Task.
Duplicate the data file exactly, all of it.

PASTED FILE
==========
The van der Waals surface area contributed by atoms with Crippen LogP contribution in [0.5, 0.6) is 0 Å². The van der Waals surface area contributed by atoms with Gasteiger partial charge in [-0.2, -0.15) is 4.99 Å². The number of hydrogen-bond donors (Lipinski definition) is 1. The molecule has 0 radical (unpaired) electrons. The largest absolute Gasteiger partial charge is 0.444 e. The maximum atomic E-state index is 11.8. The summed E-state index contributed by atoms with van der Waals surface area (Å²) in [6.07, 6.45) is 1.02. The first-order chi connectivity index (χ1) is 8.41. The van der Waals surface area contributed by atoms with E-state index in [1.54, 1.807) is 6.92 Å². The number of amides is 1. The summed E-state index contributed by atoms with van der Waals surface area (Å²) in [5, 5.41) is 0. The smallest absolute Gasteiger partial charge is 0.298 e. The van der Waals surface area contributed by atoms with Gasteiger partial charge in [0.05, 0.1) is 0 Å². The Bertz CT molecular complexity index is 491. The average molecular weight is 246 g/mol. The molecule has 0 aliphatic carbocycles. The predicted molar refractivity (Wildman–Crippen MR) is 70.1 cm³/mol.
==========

The van der Waals surface area contributed by atoms with Crippen LogP contribution in [0.5, 0.6) is 0 Å². The van der Waals surface area contributed by atoms with Gasteiger partial charge in [-0.2, -0.15) is 4.99 Å². The number of hydrogen-bond donors (Lipinski definition) is 1. The molecule has 0 radical (unpaired) electrons. The largest absolute Gasteiger partial charge is 0.444 e. The maximum atomic E-state index is 11.8. The summed E-state index contributed by atoms with van der Waals surface area (Å²) in [6.07, 6.45) is 1.02. The first-order chi connectivity index (χ1) is 8.41. The van der Waals surface area contributed by atoms with E-state index in [1.54, 1.807) is 6.92 Å². The number of amides is 1. The summed E-state index contributed by atoms with van der Waals surface area (Å²) in [5, 5.41) is 0. The smallest absolute Gasteiger partial charge is 0.298 e. The van der Waals surface area contributed by atoms with Gasteiger partial charge in [0.05, 0.1) is 0 Å². The Bertz CT molecular complexity index is 491. The average molecular weight is 246 g/mol. The molecule has 0 aliphatic carbocycles. The predicted molar refractivity (Wildman–Crippen MR) is 70.1 cm³/mol.